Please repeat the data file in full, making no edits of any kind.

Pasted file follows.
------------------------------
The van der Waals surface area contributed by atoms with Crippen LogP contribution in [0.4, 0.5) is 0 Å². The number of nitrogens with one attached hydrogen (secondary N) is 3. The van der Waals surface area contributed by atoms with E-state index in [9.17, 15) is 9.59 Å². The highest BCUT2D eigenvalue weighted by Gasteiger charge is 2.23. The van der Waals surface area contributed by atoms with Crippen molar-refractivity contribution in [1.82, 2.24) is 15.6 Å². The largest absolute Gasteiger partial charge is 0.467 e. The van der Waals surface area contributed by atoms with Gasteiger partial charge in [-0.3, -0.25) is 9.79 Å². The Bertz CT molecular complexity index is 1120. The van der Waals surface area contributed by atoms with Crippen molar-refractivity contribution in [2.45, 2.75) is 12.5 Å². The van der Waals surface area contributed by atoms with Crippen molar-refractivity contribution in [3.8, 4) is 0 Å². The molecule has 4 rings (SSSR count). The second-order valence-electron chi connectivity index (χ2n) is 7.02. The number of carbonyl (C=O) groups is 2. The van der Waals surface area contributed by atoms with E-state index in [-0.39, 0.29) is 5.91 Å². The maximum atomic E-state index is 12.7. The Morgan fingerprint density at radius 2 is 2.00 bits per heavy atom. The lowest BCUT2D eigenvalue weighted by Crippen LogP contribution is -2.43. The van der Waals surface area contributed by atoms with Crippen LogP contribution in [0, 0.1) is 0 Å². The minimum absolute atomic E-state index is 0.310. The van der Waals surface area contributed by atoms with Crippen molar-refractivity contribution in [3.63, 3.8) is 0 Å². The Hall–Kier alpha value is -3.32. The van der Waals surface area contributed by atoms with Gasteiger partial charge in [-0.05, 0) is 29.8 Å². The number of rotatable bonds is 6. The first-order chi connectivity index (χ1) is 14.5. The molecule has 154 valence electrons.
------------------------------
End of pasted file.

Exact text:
The van der Waals surface area contributed by atoms with Crippen LogP contribution in [0.4, 0.5) is 0 Å². The number of nitrogens with one attached hydrogen (secondary N) is 3. The van der Waals surface area contributed by atoms with E-state index in [9.17, 15) is 9.59 Å². The highest BCUT2D eigenvalue weighted by Gasteiger charge is 2.23. The van der Waals surface area contributed by atoms with Crippen molar-refractivity contribution in [1.82, 2.24) is 15.6 Å². The largest absolute Gasteiger partial charge is 0.467 e. The van der Waals surface area contributed by atoms with Gasteiger partial charge in [-0.3, -0.25) is 9.79 Å². The Bertz CT molecular complexity index is 1120. The van der Waals surface area contributed by atoms with Crippen molar-refractivity contribution in [2.45, 2.75) is 12.5 Å². The van der Waals surface area contributed by atoms with Crippen molar-refractivity contribution in [3.8, 4) is 0 Å². The molecule has 4 rings (SSSR count). The second-order valence-electron chi connectivity index (χ2n) is 7.02. The number of carbonyl (C=O) groups is 2. The van der Waals surface area contributed by atoms with E-state index in [-0.39, 0.29) is 5.91 Å². The maximum atomic E-state index is 12.7. The Morgan fingerprint density at radius 2 is 2.00 bits per heavy atom. The lowest BCUT2D eigenvalue weighted by Crippen LogP contribution is -2.43. The van der Waals surface area contributed by atoms with Crippen LogP contribution in [0, 0.1) is 0 Å². The minimum absolute atomic E-state index is 0.310. The van der Waals surface area contributed by atoms with Crippen molar-refractivity contribution in [3.63, 3.8) is 0 Å². The Hall–Kier alpha value is -3.32. The van der Waals surface area contributed by atoms with Gasteiger partial charge in [-0.05, 0) is 29.8 Å². The number of rotatable bonds is 6. The first-order chi connectivity index (χ1) is 14.5. The molecule has 154 valence electrons.